The kappa is a Japanese demon or Yōkai living in the waters in traditional Japanese folklore. The name Kappa (河童) literally translates to "river-child".
It is also known as Kawatarō (川太郎) meaning "river-boy", Komahiki (駒引) meaning "horse-puller", Kawatora (川虎) meaning "river-tiger" and Suiko (水虎) meaning "water-tiger".  They also have multiple more regional names such as "Kawappa", "Kawako", "Gawappa", "Kōgo", "Mizushi", "Mizuchi", and "Suitengu" among others. [1]
The kappa is usually depicted as green humanoids [2,3] (sometimes yellow-blue [4]) with webbed hands and feet, scaly or slimy skin. They often carry a turtle shell on their backs [3,5,6]. It has a bowl-like depression on the top of the head called a "sara" or dish. This holds a water which if lost from any means the kappa is either severely weakened or killed. [7]
Otherwise strange physical traits of the kappa is that they possess three anuses and can therefore pass three times as much gas as a human. [8]
They are also sometimes said to have arms that are connected to each other within the shell, meaning that they can slide from one side to the other. [9] Sometimes they are also said to smell like fish. [4] 
The kappas traditionally love to eat cucumbers and engage in sumo wrestling. [2]
The kappa is generally the size of a human child but is usually stronger than adult males. They live in rivers and ponds and like the warmer months of the year. Usually they live either alone or in families. [8]
In culture they are seen as mischievous trouble makers and tricksters. They are described doing a large variety of misdeeds minor ones being looking up women's kimonos. Although this is not very harmful they are also described as malevolent and doing things like drowning people and animals, kidnapping children, raping women and sometimes eating human flesh. [7]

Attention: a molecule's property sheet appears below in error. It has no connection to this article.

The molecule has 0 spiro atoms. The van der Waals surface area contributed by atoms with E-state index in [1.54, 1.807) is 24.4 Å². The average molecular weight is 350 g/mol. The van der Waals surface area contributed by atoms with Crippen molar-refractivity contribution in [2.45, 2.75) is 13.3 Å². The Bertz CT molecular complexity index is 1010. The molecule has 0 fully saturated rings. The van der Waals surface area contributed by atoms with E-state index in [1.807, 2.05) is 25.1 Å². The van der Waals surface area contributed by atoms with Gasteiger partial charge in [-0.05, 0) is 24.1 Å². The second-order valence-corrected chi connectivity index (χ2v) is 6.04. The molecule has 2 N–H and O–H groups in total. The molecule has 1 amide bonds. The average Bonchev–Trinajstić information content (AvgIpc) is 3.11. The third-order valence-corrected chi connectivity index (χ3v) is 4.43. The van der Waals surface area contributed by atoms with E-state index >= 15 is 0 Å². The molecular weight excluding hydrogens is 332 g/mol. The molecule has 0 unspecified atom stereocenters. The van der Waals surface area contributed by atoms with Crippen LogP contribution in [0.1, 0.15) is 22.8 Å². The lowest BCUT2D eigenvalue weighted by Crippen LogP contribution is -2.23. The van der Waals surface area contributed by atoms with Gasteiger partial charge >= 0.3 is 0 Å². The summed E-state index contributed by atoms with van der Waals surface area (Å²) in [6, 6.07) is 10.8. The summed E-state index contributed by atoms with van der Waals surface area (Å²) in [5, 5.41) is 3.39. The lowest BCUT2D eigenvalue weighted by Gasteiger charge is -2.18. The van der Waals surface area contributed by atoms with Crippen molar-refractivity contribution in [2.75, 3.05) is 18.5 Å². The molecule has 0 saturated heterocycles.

Another activity they are described as doing is pulling out a mythical organ called the shirikodama (尻子玉) from the victims anus. The shirikodama is said to be a mystical ball containing the soul. [7,10,11]
Sometimes they befriend humans and other Yōkai. Sometimes they even perform good deeds for friendly humans such as irrigating their land. And as they are highly knowledgeable about medicine they may save humans. According to legend they taught humans the art of bone setting. [7, 12-14] There are also legends that kappa will save friendly humans from drowning.
Offerings are frequently made to the kappa at festivals. These offerings often consist of cucumbers as they are the kappas favorite meal but they may also eat Japanese eggplants, soba noodles, nattō  and Japanese pumpkin. [7,15]
Sometimes the kappa may bring fish to humans which is considered to be a good omen. [12]
The kappa is very obsessed with politeness which is one of the main ways to defeat them. If you make a deep bow the kappa is obliged to return the bow spilling the water in its head. [7]
[1]: Foster (1998), p. 3, citing Ōno (1994), p. 14
[2]:  Foster (2015), p. 157.
[3]: Foster (2015), p. 88.
[4]: Foster (1998), p. 4.
[5]: Frédéric, Louis (2002). "kappa". Japan Encyclopedia. President and Fellows of Harvard College. p. 480. ISBN 978-0-674-00770-3.
[7]: Ashkenazi, Michael (2003). Handbook of Japanese Mythology. ABC-CLIO. pp. 195–196. ISBN 978-1-57607-467-1
[8]: "Kappa |"Archived from the original on 1 May 2020.
[9]: According to the Wakan Sansai ZueFoster (1998), p. 6
[10]: "Shirikodama". Archived from the original on 2009-12-03. 
[11]: Nara, Hiroshi (2007). Inexorable Modernity: Japan's Grappling with Modernity in the Arts. Lexington Books. p. 33. ISBN 978-0-7391-1841-2.
[12]: Foster (1998), p. 8.
[13]: 怪異・妖怪伝承データベース: 河童の教えた中風の薬 [Folktale Data of Strange Phenomena and Yōkai] (in Japanese). International Research Center for Japanese StudiesArchived from the original on 2009-03-04. 
[14]: 怪異・妖怪伝承データベース: 河童の秘伝接骨薬 [Folktale Data of Strange Phenomena and Yōkai] (in Japanese). International Research Center for Japanese StudiesArchived from the original on 2011-09-27. 
[15]: Foster (1998), p. 5, citing Takeda, Akira [ja] (1988), "Suijinshinkō to kappa 水神信仰と河童 [Water deity belief and the kappa]"; Ōshima, Takehiko ed. Kappa 河童, p. 12.

You may also like

Back to Top